Disorder for even the most experience therapist. I find that the Grinch have a long history of disregarding am happy to be working in this area, yet I am also aware that I have a long way to go before I will feel that have the knowledge needed to assess each situation on my own. Thanks to my supervisor, I was able to participate in a case with a young child that had experienced domestic violence.
Parents, whether biological, foster or adoptive, can play a significant role in addressing symptoms of PTSD by eassuring a child that he/she is safe. Though each case is unique, I will attempt to analyze this case. Case Summary A two year old, petite and adorable little Caucasian female presented in the office due a recent increase in aggressive behaviors at home and daycare towards others, avoidant behaviors at home, sleeping issues and anger/ violence towards her sibling and peers at daycare and adult caregivers.
She and her twin sister were removed from their home due to domestic violence between the parents, both parent C/D issues and their incarceration and the parents’ inability to provide safe and stable housing and appropriate care for he children. The twins were placed with their paternal grandmother for a period of two years before they were removed by the State due to their PCP’s report of their failure to thrive and lack of weight gain. Biological mother had her rights terminated by the courts.
Biological father is trying to regain custody of the girls and is working to reach that goal. This little girl shows signs of fetal drug exposure as mom drank and did heavy narcotics while pregnant with the twins. She had several disruptions in attachment, due to her multiple moves. She has several tantrums throughout the day and has rouble sharing with her sister. She hoards food and always has a sense that she does not have enough. She competes for time with dad in sessions and will get upset is her sister is sitting on dad’s lap.
Her diagnosis includes 309. 81 Posttraumatic Stress Disorder; R/O Reactive Attachment Disorder, disinhibited; possible developmental delay on Axis l; Deferred on Axis II; Possible failure to thrive in 201 2 on Axis Ill; problems with primary support group, housing problems, problems with access to health care services, problems related to interaction with the legal system/crime and other sychosocial and environmental problems on Axis IV; with a current GAF of 50.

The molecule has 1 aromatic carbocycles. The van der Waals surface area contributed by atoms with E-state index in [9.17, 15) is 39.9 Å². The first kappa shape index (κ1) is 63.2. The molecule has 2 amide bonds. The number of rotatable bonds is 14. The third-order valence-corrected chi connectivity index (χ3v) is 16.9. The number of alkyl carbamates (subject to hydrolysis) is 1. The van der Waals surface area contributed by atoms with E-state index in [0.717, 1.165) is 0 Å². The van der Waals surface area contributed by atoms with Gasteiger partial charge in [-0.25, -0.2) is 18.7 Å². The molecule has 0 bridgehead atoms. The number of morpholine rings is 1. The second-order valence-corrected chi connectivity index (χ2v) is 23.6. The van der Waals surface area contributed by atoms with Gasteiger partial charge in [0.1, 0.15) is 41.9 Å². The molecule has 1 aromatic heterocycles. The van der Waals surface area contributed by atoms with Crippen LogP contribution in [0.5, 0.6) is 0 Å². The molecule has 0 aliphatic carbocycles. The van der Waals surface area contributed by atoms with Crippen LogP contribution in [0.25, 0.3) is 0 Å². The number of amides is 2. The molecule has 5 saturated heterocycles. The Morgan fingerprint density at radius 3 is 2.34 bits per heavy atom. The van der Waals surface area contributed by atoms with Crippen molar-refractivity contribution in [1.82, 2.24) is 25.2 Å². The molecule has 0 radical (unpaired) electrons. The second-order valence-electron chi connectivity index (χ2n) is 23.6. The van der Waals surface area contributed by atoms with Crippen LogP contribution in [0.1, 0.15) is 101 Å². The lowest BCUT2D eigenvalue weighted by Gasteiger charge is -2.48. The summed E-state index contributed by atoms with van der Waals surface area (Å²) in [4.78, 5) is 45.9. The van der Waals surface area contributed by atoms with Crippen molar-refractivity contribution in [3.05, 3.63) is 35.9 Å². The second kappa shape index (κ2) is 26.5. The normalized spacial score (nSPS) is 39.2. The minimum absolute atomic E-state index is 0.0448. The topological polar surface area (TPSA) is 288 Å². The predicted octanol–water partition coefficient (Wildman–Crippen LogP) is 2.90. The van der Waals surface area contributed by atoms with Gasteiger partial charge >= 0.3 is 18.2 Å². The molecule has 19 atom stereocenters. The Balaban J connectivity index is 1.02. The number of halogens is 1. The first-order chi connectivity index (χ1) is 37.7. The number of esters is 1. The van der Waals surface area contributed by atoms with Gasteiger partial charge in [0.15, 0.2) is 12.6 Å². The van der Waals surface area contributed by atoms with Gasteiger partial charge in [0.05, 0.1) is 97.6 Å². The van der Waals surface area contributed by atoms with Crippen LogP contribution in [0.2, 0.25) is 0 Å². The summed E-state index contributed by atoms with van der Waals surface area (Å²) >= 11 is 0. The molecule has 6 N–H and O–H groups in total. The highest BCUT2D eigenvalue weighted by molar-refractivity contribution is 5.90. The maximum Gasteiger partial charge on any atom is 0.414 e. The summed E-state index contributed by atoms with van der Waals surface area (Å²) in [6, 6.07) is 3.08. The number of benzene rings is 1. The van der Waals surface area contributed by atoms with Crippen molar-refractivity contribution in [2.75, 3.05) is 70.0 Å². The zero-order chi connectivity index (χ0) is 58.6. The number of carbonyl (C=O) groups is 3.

Professional Knowledge Over the last decade, there has been an increased awareness of the prevalence and impact of traumatic events on youth (Greeson, 2011). It is estimated that 26% of youth in the United States will witness or experience a traumatic event before the age of 4 years (Briggs-Gowan, Ford, Fraleigh, McCarthy, 6c Carter, 201 0), many of whom will experience multiple types of trauma (Briggs et al. , in press; Kisiel et al. , 2009).
Organizations that work with youth who have been traumatized, such as child welfare agencies, typically ocus on behavioral and emotional reactions that are brought to the attention of providers, without addressing the context of these symptoms, including trauma exposure histories and trauma-specific reactions (Briggs et al. , in press; Kisiel et al. , 2009). These organizations should always have some kind of plan in place for screening and assessing a child’s trauma history. This information would then be used to refer children to the appropriate trauma services.
Such groups include young children who may be at increased risk for complex trauma histories and multiple placements, older youth who may e at risk for crossing over from child welfare to juvenile justice and/or at risk for foster care drift (i. e. , those children who languish in foster care for extended periods), and youth who have experienced complex traumas (Carrion, V. G. , M. D. , & Kletter, H. , PhD, 2012). Many children in the child welfare system (CWS) have histories of recurrent interpersonal trauma perpetrated by caregivers early in life often referred to as a complex trauma.
Children who have experience any kind of trauma may experience uncertainty about the reliability and predictability of others; poorly odulated affect and impulse control, including aggression against self and others; delayed startle reflexes; sleep disturbances; increased/excessive irritablility; regression in toileting and languages; fear of being alone; temper tantrums and clinging; passive, quiet, easily alarmed, and less secure about being provided with protections and strong startle reactions and aggressive outbursts.
From the child’s perspective that often have feelings of being responsible for the traumatic event. Traumatic stress in children can lead to difficulties in social, emotional, and cognitive development. false.